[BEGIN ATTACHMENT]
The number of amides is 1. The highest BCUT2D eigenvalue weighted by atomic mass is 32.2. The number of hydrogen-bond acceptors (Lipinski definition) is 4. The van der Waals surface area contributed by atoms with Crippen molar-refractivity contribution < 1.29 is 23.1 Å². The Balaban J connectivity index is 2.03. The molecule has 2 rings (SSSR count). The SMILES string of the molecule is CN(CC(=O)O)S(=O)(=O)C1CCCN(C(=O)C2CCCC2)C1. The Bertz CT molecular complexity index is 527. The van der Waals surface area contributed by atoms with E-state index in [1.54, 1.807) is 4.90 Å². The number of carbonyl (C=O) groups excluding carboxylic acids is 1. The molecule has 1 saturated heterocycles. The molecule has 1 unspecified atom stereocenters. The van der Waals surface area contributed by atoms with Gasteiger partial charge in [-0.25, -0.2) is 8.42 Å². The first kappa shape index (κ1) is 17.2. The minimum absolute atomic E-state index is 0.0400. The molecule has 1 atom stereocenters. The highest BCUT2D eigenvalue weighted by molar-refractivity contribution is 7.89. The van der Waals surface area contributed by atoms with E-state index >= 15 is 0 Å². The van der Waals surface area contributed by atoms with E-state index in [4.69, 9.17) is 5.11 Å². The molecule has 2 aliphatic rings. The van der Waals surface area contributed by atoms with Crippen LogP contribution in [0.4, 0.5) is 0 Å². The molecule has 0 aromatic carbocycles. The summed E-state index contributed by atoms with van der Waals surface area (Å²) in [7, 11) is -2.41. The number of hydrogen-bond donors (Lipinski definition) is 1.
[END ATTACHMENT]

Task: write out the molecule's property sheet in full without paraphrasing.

The number of amides is 1. The highest BCUT2D eigenvalue weighted by atomic mass is 32.2. The number of hydrogen-bond acceptors (Lipinski definition) is 4. The van der Waals surface area contributed by atoms with Crippen molar-refractivity contribution < 1.29 is 23.1 Å². The Balaban J connectivity index is 2.03. The molecule has 2 rings (SSSR count). The SMILES string of the molecule is CN(CC(=O)O)S(=O)(=O)C1CCCN(C(=O)C2CCCC2)C1. The Bertz CT molecular complexity index is 527. The van der Waals surface area contributed by atoms with E-state index in [1.54, 1.807) is 4.90 Å². The number of carbonyl (C=O) groups excluding carboxylic acids is 1. The molecule has 1 saturated heterocycles. The molecule has 1 unspecified atom stereocenters. The van der Waals surface area contributed by atoms with Gasteiger partial charge in [-0.25, -0.2) is 8.42 Å². The first kappa shape index (κ1) is 17.2. The minimum absolute atomic E-state index is 0.0400. The molecule has 1 atom stereocenters. The highest BCUT2D eigenvalue weighted by molar-refractivity contribution is 7.89. The van der Waals surface area contributed by atoms with E-state index >= 15 is 0 Å². The van der Waals surface area contributed by atoms with E-state index in [4.69, 9.17) is 5.11 Å². The molecule has 2 aliphatic rings. The van der Waals surface area contributed by atoms with Crippen LogP contribution in [0.4, 0.5) is 0 Å². The molecule has 0 aromatic carbocycles. The summed E-state index contributed by atoms with van der Waals surface area (Å²) in [7, 11) is -2.41. The number of hydrogen-bond donors (Lipinski definition) is 1.